Electrophotography is a type of dry photocopying method used to create copies of a picture using an electrostatic charge, similar to static electricity. Chester Carlson invented the technique in 1938 and called it electrophotography. Later the term changed to xerography, formed from the Greek words "xeros" and "-graphia," which translate to "dry writing." At the time of Carlson's invention, all photocopying processes needed liquid chemicals to work. Though the original invention took a long time and involved manual labor to operate, it involved no liquid substances and was a great advance in technology.
To create the image without the liquid chemicals, a machine using electrophotography creates static electricity to charge the image and transfer the picture onto a blank sheet of paper. Electrophotography is commonly used in photocopying machines and certain printers, such as LED and laser printers. The copying procedure happens in less than a minute but goes through a five step process each time.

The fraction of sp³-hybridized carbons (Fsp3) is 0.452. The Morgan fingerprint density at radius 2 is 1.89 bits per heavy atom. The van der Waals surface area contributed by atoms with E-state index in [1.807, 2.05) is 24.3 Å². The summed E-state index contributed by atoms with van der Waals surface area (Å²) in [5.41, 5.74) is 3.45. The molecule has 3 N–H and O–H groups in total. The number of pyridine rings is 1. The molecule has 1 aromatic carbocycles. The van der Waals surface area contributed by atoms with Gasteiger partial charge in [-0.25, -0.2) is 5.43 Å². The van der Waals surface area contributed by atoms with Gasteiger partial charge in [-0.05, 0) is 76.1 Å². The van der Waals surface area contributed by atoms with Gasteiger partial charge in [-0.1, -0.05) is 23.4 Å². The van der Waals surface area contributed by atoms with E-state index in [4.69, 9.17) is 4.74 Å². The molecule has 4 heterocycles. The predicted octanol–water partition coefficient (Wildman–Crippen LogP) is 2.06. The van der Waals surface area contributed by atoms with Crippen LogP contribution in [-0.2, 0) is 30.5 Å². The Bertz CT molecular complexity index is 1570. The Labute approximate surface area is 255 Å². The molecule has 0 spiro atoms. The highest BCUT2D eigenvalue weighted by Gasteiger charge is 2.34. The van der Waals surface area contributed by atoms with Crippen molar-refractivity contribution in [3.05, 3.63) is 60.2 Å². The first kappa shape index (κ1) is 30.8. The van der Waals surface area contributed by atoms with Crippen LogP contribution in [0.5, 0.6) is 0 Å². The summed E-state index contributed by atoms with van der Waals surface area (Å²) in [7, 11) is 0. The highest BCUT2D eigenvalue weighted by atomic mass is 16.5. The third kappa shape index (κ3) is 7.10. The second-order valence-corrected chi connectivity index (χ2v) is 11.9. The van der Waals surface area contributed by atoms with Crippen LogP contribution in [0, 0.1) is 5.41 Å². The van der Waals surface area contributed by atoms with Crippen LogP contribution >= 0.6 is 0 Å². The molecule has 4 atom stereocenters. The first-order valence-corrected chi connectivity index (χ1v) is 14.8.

First the drum, a type of metal cylinder located inside the machine, becomes charged with electricity. Different charges are given to the drum depending on the type of copy being made and the type of image the copy is taken from. After the drum charges, a bright light shines across the image and copies areas of light and dark onto the charged drum. Charged toner is attracted to the particles on the drum and covers the drum, creating a copy of the original image.
After these first three stages, the process moves on to the transfer phase. A piece of paper passes across the drum to capture the image. Both electrostatic energy and a certain amount of pressure cause the toner to transfer onto the paper and create a detailed copy of the original picture. In the final stage, the particles lose their charge, and heat, pressure, or both are used to ensure the image adheres to the paper. The user then receives the copied image.
The original machines that used electrophotography involved several steps, each which required the user to perform a task to move the process along. It took nearly 20 years for a breakthrough to occur that gave the world a fully automated copier. The first automatic copier put onto the market for sale was created by Haloid/Xerox, the company that later went on to become the popular brand Xerox and gained a reputation for its sales of printers and copiers along with other common office equipment.